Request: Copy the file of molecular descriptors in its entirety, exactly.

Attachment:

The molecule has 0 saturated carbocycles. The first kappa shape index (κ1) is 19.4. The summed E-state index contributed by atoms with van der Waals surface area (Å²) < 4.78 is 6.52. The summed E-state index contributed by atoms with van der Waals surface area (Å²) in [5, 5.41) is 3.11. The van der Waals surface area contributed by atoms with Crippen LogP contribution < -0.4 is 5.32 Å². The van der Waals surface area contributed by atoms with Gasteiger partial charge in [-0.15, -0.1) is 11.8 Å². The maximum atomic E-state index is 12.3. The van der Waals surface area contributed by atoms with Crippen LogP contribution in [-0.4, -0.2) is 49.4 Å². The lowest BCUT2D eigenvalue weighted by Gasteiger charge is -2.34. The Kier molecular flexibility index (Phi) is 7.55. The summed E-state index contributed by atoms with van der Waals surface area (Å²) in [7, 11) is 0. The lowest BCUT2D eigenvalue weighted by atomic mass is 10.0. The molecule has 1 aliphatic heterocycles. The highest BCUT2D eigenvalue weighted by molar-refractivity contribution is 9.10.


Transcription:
The molecule has 0 saturated carbocycles. The first kappa shape index (κ1) is 19.4. The summed E-state index contributed by atoms with van der Waals surface area (Å²) < 4.78 is 6.52. The summed E-state index contributed by atoms with van der Waals surface area (Å²) in [5, 5.41) is 3.11. The van der Waals surface area contributed by atoms with Crippen LogP contribution < -0.4 is 5.32 Å². The van der Waals surface area contributed by atoms with Gasteiger partial charge in [-0.15, -0.1) is 11.8 Å². The maximum atomic E-state index is 12.3. The van der Waals surface area contributed by atoms with Crippen LogP contribution in [-0.4, -0.2) is 49.4 Å². The lowest BCUT2D eigenvalue weighted by Gasteiger charge is -2.34. The Kier molecular flexibility index (Phi) is 7.55. The summed E-state index contributed by atoms with van der Waals surface area (Å²) in [7, 11) is 0. The lowest BCUT2D eigenvalue weighted by atomic mass is 10.0. The molecule has 1 aliphatic heterocycles. The highest BCUT2D eigenvalue weighted by molar-refractivity contribution is 9.10.